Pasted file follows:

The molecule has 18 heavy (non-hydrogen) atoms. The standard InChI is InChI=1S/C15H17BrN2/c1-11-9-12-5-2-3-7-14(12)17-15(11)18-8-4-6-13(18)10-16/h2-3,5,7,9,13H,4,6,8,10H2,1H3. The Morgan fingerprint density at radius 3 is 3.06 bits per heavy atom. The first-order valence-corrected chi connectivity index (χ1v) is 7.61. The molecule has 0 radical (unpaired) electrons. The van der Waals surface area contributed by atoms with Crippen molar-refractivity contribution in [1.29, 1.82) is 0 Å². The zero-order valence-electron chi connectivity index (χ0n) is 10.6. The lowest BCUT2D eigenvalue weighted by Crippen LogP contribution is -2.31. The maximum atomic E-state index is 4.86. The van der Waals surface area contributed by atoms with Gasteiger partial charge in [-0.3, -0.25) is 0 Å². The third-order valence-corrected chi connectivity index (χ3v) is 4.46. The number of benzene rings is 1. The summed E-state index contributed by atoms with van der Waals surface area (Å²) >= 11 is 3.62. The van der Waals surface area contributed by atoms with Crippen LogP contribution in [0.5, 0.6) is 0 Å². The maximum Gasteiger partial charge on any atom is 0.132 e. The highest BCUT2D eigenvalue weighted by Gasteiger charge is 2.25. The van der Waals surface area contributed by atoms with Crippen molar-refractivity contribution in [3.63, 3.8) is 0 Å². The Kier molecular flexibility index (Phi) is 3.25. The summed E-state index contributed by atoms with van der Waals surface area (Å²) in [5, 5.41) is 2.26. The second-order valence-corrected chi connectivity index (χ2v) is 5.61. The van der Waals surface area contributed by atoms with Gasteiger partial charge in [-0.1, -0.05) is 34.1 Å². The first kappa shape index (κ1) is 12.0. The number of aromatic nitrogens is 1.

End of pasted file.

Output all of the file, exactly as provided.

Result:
The molecule has 18 heavy (non-hydrogen) atoms. The standard InChI is InChI=1S/C15H17BrN2/c1-11-9-12-5-2-3-7-14(12)17-15(11)18-8-4-6-13(18)10-16/h2-3,5,7,9,13H,4,6,8,10H2,1H3. The Morgan fingerprint density at radius 3 is 3.06 bits per heavy atom. The first-order valence-corrected chi connectivity index (χ1v) is 7.61. The molecule has 0 radical (unpaired) electrons. The van der Waals surface area contributed by atoms with Crippen molar-refractivity contribution in [1.29, 1.82) is 0 Å². The zero-order valence-electron chi connectivity index (χ0n) is 10.6. The lowest BCUT2D eigenvalue weighted by Crippen LogP contribution is -2.31. The maximum atomic E-state index is 4.86. The van der Waals surface area contributed by atoms with Gasteiger partial charge in [-0.3, -0.25) is 0 Å². The third-order valence-corrected chi connectivity index (χ3v) is 4.46. The number of benzene rings is 1. The summed E-state index contributed by atoms with van der Waals surface area (Å²) >= 11 is 3.62. The van der Waals surface area contributed by atoms with Crippen LogP contribution in [0.5, 0.6) is 0 Å². The maximum Gasteiger partial charge on any atom is 0.132 e. The highest BCUT2D eigenvalue weighted by Gasteiger charge is 2.25. The van der Waals surface area contributed by atoms with Crippen molar-refractivity contribution in [3.63, 3.8) is 0 Å². The Kier molecular flexibility index (Phi) is 3.25. The summed E-state index contributed by atoms with van der Waals surface area (Å²) in [5, 5.41) is 2.26. The second-order valence-corrected chi connectivity index (χ2v) is 5.61. The van der Waals surface area contributed by atoms with Gasteiger partial charge in [-0.1, -0.05) is 34.1 Å². The first kappa shape index (κ1) is 12.0. The number of aromatic nitrogens is 1.